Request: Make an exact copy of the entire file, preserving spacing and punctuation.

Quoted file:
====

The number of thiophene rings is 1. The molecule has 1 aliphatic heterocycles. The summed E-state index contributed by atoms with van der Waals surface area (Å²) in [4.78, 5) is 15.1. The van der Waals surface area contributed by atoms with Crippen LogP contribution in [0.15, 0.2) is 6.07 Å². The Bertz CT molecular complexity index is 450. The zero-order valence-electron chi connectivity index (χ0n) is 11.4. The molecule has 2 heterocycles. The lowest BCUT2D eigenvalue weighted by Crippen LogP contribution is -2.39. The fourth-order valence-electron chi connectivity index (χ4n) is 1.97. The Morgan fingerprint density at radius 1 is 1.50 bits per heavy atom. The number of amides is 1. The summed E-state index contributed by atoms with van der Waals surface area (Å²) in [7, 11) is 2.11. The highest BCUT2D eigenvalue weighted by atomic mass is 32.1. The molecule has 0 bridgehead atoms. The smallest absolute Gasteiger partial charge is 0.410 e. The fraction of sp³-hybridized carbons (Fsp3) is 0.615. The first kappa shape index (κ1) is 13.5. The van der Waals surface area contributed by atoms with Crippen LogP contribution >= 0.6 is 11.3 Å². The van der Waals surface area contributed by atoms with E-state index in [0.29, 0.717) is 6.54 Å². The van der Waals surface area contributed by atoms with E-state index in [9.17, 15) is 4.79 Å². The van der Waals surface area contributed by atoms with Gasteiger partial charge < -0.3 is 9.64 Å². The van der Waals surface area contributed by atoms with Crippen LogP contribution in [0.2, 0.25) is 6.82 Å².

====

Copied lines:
The number of thiophene rings is 1. The molecule has 1 aliphatic heterocycles. The summed E-state index contributed by atoms with van der Waals surface area (Å²) in [4.78, 5) is 15.1. The van der Waals surface area contributed by atoms with Crippen LogP contribution in [0.15, 0.2) is 6.07 Å². The Bertz CT molecular complexity index is 450. The zero-order valence-electron chi connectivity index (χ0n) is 11.4. The molecule has 2 heterocycles. The lowest BCUT2D eigenvalue weighted by Crippen LogP contribution is -2.39. The fourth-order valence-electron chi connectivity index (χ4n) is 1.97. The Morgan fingerprint density at radius 1 is 1.50 bits per heavy atom. The number of amides is 1. The summed E-state index contributed by atoms with van der Waals surface area (Å²) in [7, 11) is 2.11. The highest BCUT2D eigenvalue weighted by atomic mass is 32.1. The molecule has 0 bridgehead atoms. The smallest absolute Gasteiger partial charge is 0.410 e. The fraction of sp³-hybridized carbons (Fsp3) is 0.615. The first kappa shape index (κ1) is 13.5. The van der Waals surface area contributed by atoms with Crippen LogP contribution >= 0.6 is 11.3 Å². The van der Waals surface area contributed by atoms with E-state index in [0.29, 0.717) is 6.54 Å². The van der Waals surface area contributed by atoms with E-state index in [9.17, 15) is 4.79 Å². The van der Waals surface area contributed by atoms with Gasteiger partial charge < -0.3 is 9.64 Å². The van der Waals surface area contributed by atoms with Crippen LogP contribution in [0.2, 0.25) is 6.82 Å².